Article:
We really enjoyed this recipe. My kids even asked for seconds! We served this over egg noodles but now that I know how much we like the sauce next time we'll be serving it like the Austrians over spaetzle. (Spaetzle is a pasta made with a cool 'spaetzle maker' which we just happen to own!)
(Featured on Perry's Plate from Smitten Kitchen (adapted from Gourmet, 1994). Photo courtesy of Perry's Plate...she's a better food photographer than me.)
5 slices bacon, chopped
3 pounds boneless chuck, trimmed and cut into 1/2-inch cubes
2 T vegetable oil
4 medium onions (about 1 1/2 pounds), chopped fine
3 garlic cloves, minced
3 tablespoons paprika (preferably Hungarian sweet)
1 1/2 tsp. caraway seeds
1/3 c. all-purpose flour
1/4 c. red-wine vinegar
1/4 c. tomato paste
5 c. beef broth
1 to 5 cups water (use the former to make a stew, the latter to make a soup)
1 teaspoon salt
2 red bell peppers, chopped fine
In a 6-8 qt dutch oven or saucepan, cook bacon over moderate heat, stirring, until crisp and transfer with a slotted spoon to a large bowl. Leave the bacon fat in the saucepan and add beef, browning in small batches over high heat and transferring it as browned with slotted spoon to bowl. (Doesn't have to be cooked all the way through.)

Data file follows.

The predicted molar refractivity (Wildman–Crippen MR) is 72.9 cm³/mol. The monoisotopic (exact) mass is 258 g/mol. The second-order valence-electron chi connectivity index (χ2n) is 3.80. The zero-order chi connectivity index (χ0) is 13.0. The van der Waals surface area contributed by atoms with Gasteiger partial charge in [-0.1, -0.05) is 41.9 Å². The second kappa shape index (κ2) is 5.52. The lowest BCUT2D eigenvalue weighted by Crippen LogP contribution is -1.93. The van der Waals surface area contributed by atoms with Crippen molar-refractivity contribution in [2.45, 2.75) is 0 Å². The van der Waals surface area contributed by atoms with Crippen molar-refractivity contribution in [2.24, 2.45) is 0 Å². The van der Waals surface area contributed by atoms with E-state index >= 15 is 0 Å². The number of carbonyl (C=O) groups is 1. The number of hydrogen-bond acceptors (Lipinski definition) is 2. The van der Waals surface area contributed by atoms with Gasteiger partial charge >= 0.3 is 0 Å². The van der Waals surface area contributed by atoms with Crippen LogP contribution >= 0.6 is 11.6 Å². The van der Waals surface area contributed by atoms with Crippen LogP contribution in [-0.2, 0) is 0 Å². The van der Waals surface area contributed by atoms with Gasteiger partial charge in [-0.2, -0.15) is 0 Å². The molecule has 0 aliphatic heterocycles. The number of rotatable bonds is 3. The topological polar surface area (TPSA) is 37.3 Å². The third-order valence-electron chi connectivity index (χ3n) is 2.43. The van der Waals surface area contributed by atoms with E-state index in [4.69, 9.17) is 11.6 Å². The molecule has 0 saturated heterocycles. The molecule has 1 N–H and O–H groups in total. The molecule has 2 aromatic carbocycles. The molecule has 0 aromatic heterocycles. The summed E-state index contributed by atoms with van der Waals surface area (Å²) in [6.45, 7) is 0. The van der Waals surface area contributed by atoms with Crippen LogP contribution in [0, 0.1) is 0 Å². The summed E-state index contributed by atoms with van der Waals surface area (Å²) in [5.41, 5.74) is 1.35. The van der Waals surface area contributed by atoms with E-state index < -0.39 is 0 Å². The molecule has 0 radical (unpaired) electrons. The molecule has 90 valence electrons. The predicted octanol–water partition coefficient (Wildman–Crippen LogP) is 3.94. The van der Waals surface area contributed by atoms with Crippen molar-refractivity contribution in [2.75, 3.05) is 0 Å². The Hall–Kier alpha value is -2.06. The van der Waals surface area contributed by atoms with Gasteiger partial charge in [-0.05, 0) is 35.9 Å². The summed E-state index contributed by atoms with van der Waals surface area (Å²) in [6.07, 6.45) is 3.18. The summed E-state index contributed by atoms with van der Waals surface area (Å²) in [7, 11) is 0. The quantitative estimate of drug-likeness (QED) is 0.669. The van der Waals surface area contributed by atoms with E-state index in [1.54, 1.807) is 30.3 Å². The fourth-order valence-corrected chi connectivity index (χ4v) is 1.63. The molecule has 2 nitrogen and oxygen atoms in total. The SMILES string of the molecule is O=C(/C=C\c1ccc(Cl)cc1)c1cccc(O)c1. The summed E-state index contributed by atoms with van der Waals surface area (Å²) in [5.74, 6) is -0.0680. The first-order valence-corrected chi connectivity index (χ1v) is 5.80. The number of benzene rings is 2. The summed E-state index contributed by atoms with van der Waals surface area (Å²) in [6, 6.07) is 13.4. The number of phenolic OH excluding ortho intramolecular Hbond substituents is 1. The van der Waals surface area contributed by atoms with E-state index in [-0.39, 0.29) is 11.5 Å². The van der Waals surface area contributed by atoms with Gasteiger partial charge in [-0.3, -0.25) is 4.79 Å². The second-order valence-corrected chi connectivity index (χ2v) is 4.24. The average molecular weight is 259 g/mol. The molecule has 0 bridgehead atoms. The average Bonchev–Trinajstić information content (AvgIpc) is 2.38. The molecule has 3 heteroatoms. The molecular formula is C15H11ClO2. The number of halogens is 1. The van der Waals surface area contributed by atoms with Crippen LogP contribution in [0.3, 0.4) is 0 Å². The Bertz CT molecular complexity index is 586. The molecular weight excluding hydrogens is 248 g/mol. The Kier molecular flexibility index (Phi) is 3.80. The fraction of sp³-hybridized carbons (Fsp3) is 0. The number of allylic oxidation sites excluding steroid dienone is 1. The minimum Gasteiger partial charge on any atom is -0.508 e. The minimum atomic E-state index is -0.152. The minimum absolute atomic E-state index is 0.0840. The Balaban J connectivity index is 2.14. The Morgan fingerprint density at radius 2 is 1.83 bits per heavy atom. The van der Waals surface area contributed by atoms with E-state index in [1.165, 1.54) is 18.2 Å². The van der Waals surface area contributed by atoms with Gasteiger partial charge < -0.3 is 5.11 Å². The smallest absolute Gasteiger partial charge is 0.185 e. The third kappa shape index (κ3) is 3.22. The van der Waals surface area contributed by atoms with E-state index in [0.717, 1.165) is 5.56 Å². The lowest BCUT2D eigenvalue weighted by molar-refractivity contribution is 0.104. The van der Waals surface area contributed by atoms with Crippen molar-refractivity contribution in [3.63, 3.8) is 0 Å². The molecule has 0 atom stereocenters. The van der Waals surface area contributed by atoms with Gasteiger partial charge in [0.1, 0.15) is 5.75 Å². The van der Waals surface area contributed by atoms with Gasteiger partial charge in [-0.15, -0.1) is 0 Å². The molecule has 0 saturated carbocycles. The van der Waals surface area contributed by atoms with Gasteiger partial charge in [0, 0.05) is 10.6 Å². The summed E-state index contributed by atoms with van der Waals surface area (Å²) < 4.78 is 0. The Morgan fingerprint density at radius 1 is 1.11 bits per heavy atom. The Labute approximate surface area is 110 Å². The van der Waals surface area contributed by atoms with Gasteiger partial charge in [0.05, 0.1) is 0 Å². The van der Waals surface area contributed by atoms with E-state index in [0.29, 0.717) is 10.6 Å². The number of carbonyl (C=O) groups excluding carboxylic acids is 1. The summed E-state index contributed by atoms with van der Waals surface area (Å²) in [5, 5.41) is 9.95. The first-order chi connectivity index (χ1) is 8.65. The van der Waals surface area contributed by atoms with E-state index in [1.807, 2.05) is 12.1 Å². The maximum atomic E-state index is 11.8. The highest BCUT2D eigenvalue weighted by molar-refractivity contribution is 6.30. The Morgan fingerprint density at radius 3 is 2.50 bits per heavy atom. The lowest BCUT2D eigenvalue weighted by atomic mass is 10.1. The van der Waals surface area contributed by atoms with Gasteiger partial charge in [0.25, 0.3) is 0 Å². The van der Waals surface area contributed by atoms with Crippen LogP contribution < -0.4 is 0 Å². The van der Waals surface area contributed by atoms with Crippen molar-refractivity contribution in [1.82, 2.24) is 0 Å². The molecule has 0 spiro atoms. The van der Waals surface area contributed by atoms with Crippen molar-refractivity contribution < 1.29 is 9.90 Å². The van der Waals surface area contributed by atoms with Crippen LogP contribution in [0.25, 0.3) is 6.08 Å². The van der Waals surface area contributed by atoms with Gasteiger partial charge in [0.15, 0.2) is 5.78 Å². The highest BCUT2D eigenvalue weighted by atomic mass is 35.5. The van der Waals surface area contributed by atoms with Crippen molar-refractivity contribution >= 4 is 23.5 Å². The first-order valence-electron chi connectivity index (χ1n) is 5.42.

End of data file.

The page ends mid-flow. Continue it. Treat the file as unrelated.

Reduce heat to moderate and add oil. Add onions and garlic and cook, stirring, until golden. Stir in paprika, caraway seeds, and flour and cook, stirring, 2 minutes. Whisk in vinegar and tomato paste and cook, whisking, 1 minute. (Mixture will be very thick.) Stir in broth, water, salt, bell peppers, bacon, and browned beef and bring to a boil, stirring. Simmer soup, covered, stirring occasionally, 60 to 75 minutes.
Season soup with salt and pepper. Soup may be made 3 days ahead and cooled, uncovered, before chilling, covered. Reheat soup, thinning with water if desired. Serve over egg noodles, potatoes or gnocci. (Or go all-out Austrian and make some spaetzle!) Serves 12.
**Jayne's Notes: I halved this recipe. I didn't have Hungarian sweet paprika so my dish included just plain generic brand paprika and I went light on the onions and slightly heavier on the bacon (Dan likes bacon and 3 strips in a 'halved' recipe just didn't cut it for him). Also, don't be afraid to use caraway seeds. I'm not a fan of rye bread but a little shake of these seeds seemed to make a positive difference. Lastly, we started making this after a late church meeting on Sunday so we definitely did not have the patience to simmer for an hour. I think in the end it simmered for 30 minutes.